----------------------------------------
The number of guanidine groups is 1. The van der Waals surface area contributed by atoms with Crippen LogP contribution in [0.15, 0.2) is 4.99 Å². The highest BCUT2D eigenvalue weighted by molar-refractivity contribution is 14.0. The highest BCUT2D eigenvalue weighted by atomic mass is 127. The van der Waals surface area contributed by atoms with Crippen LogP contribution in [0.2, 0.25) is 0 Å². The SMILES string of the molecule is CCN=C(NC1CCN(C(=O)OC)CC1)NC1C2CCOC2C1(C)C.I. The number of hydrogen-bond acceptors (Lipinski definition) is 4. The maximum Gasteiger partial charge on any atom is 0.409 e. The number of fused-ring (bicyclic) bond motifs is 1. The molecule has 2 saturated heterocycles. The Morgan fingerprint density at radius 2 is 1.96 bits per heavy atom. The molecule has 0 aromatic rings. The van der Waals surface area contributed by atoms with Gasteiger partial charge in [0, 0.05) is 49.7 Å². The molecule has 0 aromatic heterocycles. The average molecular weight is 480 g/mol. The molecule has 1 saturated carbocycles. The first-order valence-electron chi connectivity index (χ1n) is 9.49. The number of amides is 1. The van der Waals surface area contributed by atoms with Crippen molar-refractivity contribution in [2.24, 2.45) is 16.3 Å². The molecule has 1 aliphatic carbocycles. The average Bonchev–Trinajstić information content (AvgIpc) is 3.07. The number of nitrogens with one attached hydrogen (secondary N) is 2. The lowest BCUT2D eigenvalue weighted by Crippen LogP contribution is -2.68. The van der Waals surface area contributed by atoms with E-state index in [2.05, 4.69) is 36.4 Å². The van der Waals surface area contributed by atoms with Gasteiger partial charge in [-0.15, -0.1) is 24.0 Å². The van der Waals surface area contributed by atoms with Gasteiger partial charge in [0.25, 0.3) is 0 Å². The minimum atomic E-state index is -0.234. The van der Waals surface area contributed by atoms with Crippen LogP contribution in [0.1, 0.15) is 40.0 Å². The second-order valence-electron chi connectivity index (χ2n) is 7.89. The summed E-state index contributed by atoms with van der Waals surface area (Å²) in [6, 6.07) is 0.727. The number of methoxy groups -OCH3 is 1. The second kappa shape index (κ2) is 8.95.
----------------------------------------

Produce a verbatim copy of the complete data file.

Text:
The number of guanidine groups is 1. The van der Waals surface area contributed by atoms with Crippen LogP contribution in [0.15, 0.2) is 4.99 Å². The highest BCUT2D eigenvalue weighted by molar-refractivity contribution is 14.0. The highest BCUT2D eigenvalue weighted by atomic mass is 127. The van der Waals surface area contributed by atoms with Crippen LogP contribution in [0.2, 0.25) is 0 Å². The SMILES string of the molecule is CCN=C(NC1CCN(C(=O)OC)CC1)NC1C2CCOC2C1(C)C.I. The number of hydrogen-bond acceptors (Lipinski definition) is 4. The maximum Gasteiger partial charge on any atom is 0.409 e. The number of fused-ring (bicyclic) bond motifs is 1. The molecule has 2 saturated heterocycles. The Morgan fingerprint density at radius 2 is 1.96 bits per heavy atom. The molecule has 0 aromatic rings. The van der Waals surface area contributed by atoms with Gasteiger partial charge in [0, 0.05) is 49.7 Å². The molecule has 0 aromatic heterocycles. The average molecular weight is 480 g/mol. The molecule has 1 saturated carbocycles. The first-order valence-electron chi connectivity index (χ1n) is 9.49. The number of amides is 1. The van der Waals surface area contributed by atoms with Crippen molar-refractivity contribution in [2.24, 2.45) is 16.3 Å². The molecule has 1 aliphatic carbocycles. The average Bonchev–Trinajstić information content (AvgIpc) is 3.07. The number of nitrogens with one attached hydrogen (secondary N) is 2. The lowest BCUT2D eigenvalue weighted by Crippen LogP contribution is -2.68. The van der Waals surface area contributed by atoms with E-state index in [2.05, 4.69) is 36.4 Å². The van der Waals surface area contributed by atoms with Gasteiger partial charge in [-0.15, -0.1) is 24.0 Å². The van der Waals surface area contributed by atoms with Gasteiger partial charge in [0.25, 0.3) is 0 Å². The minimum atomic E-state index is -0.234. The van der Waals surface area contributed by atoms with Crippen LogP contribution in [0.1, 0.15) is 40.0 Å². The second-order valence-electron chi connectivity index (χ2n) is 7.89. The summed E-state index contributed by atoms with van der Waals surface area (Å²) in [6, 6.07) is 0.727. The number of methoxy groups -OCH3 is 1. The second kappa shape index (κ2) is 8.95.